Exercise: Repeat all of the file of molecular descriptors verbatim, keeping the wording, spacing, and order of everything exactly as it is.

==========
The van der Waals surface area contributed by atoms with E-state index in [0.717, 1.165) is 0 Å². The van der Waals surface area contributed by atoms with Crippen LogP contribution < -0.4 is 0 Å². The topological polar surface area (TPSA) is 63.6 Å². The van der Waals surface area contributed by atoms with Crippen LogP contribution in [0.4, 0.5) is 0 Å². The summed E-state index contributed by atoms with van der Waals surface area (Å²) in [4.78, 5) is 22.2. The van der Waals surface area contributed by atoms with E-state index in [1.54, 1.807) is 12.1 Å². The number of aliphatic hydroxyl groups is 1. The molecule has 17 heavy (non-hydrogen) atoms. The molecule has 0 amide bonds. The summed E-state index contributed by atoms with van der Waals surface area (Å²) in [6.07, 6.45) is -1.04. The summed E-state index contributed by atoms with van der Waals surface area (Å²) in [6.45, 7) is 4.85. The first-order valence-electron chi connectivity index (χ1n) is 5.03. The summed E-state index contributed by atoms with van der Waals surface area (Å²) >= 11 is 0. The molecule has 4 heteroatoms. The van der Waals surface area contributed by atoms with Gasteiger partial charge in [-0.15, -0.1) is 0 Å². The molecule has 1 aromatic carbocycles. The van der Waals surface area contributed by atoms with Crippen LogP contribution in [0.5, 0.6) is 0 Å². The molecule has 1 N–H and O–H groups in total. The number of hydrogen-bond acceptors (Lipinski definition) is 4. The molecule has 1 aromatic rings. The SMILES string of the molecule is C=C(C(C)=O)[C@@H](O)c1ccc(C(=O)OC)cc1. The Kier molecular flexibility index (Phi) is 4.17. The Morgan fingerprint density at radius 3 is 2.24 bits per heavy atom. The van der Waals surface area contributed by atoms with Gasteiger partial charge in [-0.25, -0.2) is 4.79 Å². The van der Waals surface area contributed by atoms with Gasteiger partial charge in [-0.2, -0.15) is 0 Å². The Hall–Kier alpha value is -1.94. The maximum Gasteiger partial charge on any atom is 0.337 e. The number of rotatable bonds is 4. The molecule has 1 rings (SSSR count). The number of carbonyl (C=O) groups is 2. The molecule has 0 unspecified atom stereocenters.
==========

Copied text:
The van der Waals surface area contributed by atoms with E-state index in [0.717, 1.165) is 0 Å². The van der Waals surface area contributed by atoms with Crippen LogP contribution < -0.4 is 0 Å². The topological polar surface area (TPSA) is 63.6 Å². The van der Waals surface area contributed by atoms with Crippen LogP contribution in [0.4, 0.5) is 0 Å². The summed E-state index contributed by atoms with van der Waals surface area (Å²) in [4.78, 5) is 22.2. The van der Waals surface area contributed by atoms with E-state index in [1.54, 1.807) is 12.1 Å². The number of aliphatic hydroxyl groups is 1. The molecule has 17 heavy (non-hydrogen) atoms. The molecule has 0 amide bonds. The summed E-state index contributed by atoms with van der Waals surface area (Å²) in [6.07, 6.45) is -1.04. The summed E-state index contributed by atoms with van der Waals surface area (Å²) in [6.45, 7) is 4.85. The first-order valence-electron chi connectivity index (χ1n) is 5.03. The summed E-state index contributed by atoms with van der Waals surface area (Å²) >= 11 is 0. The molecule has 4 heteroatoms. The van der Waals surface area contributed by atoms with Gasteiger partial charge in [-0.15, -0.1) is 0 Å². The molecule has 1 aromatic carbocycles. The van der Waals surface area contributed by atoms with Crippen LogP contribution in [0.5, 0.6) is 0 Å². The molecule has 1 N–H and O–H groups in total. The number of hydrogen-bond acceptors (Lipinski definition) is 4. The molecule has 1 aromatic rings. The SMILES string of the molecule is C=C(C(C)=O)[C@@H](O)c1ccc(C(=O)OC)cc1. The Kier molecular flexibility index (Phi) is 4.17. The Morgan fingerprint density at radius 3 is 2.24 bits per heavy atom. The van der Waals surface area contributed by atoms with Gasteiger partial charge in [-0.25, -0.2) is 4.79 Å². The van der Waals surface area contributed by atoms with Gasteiger partial charge in [-0.2, -0.15) is 0 Å². The Hall–Kier alpha value is -1.94. The maximum Gasteiger partial charge on any atom is 0.337 e. The number of rotatable bonds is 4. The molecule has 1 rings (SSSR count). The number of carbonyl (C=O) groups is 2. The molecule has 0 unspecified atom stereocenters.